Shining, lustrous hair and strong, even nails are attractive and desirable natural adornments. The condition of your hair and nails can also be indications of health or illness, and their growth can be affected by environmental or genetic factors.
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What They're Made Of
Hair is made up of a protein called keratin. Each hair consists of three layers. The inside layer is the medulla, which is usually lacking in very fine or blond hair. The cortex contains a melanin pigment that gives hair its color. The outer layer -- the cuticle -- is made up of overlapping transparent cells that protect the cortex. Nails are also made up of keratin. The nail matrix is under the skin behind the nail. The visible part of the nail is called the plate. The crescent moon at the base is the lunula. The cuticle is the thin tissue over the base of the nail plate.
How Hair Grows
Human beings have approximately 5 million hair follicles, but only 100,000 are on their heads. The rest are everywhere on the body except on the palms of the hands, the soles of the feet and the lips. Human scalp hair grows at a rate of 1/2 inch each month, or 6 inches a year. Hair growth starts at the bulb, and cells in the bulb turn into hair fiber cells. The bulb is the only part of the hair that is alive; once it grows out of the bulb, hair is dead. Hair grows in three cycles, with each follicle producing one hair that grows for two to six years. Then the bulb goes dormant for three months and the original hair falls out. People normally shed about 100 hairs every day. A new hair is formed during the growth phase.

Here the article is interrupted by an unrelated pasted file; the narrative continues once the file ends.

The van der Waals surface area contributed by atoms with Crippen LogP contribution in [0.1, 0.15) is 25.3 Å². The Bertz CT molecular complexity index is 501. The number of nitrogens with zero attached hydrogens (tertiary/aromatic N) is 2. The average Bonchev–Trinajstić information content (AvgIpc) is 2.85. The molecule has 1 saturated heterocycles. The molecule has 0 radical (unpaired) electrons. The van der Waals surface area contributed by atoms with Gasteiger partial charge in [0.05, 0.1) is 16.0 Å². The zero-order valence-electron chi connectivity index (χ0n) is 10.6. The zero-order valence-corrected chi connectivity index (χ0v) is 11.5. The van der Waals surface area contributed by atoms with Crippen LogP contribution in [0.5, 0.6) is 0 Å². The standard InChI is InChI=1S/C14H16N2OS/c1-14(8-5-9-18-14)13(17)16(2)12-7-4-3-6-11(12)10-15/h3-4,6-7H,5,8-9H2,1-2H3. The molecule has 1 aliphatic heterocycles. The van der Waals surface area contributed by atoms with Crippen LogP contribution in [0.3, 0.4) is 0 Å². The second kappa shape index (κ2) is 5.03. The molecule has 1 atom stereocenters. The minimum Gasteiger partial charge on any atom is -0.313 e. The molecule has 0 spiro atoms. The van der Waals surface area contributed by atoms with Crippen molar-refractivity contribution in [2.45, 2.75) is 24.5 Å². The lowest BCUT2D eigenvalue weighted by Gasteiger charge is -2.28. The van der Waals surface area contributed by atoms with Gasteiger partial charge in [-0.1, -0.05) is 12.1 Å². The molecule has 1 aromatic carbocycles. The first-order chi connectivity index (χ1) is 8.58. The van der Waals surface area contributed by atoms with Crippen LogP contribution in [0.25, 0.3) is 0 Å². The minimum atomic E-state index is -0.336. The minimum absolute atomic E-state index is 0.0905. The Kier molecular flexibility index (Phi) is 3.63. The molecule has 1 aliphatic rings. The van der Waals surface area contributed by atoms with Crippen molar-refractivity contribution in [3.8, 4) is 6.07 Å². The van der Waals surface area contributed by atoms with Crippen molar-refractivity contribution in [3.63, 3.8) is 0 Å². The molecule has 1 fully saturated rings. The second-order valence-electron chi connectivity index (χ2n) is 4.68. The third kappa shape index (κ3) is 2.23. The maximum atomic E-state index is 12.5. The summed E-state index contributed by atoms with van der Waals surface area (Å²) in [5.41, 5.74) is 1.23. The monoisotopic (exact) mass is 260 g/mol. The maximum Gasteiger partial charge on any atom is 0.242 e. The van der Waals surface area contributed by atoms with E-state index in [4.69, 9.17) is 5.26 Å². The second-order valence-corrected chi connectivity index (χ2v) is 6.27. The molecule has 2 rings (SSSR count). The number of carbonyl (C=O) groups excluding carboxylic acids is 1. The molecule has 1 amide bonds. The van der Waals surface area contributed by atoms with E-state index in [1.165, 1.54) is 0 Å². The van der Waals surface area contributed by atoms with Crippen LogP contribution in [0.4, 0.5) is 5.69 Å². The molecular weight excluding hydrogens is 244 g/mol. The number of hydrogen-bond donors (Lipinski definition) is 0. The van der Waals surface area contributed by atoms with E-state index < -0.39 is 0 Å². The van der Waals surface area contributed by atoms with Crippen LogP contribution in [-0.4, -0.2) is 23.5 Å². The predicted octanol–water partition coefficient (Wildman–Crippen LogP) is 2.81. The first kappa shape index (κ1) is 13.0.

How Nails Grow
Fingernails grow faster than toenails, and they grow faster on the dominant hand. Healthy fingernails grow 3/8 inch each month, while toenails are slower, at 1/16 inch. Age, gender, heredity, activity and even the time of year affect the rate of nail growth. Men’s nails grow faster than women’s, and nails grow faster in summer than winter. Disease, nutrition, medications and trauma -- including wearing false nails for too long -- can affect the growth of nails.
Common conditions that adversely affect the hair are unusual shedding; baldness and its opposite, hirsuitism, or excessive hairiness; and developmental problems. Excessive shedding can be the result of pregnancy, illness, chemotherapy and some medications. Baldness may be the result of genes and can be treated with prescription medications and hair transplants. Ringworm is a fungal infection of the scalp. Overprocessing by coloring, perms and heat treatments can also damage hair.
Nail Diseases and Conditions
Nails, especially toenails, are subject to fungus infections. Ingrown nails can result from careless trimming, nail biting or even ill-fitting shoes. Keep nails clean and cut them straight across to avoid ingrown nails. Changes in the nails, such as thickening or discoloration, can indicate health problems such as heart conditions, lung problems, liver or kidney disease, anemia or diabetes. Any change in nail color, shape or thickness; bleeding; or discharge requires medical attention.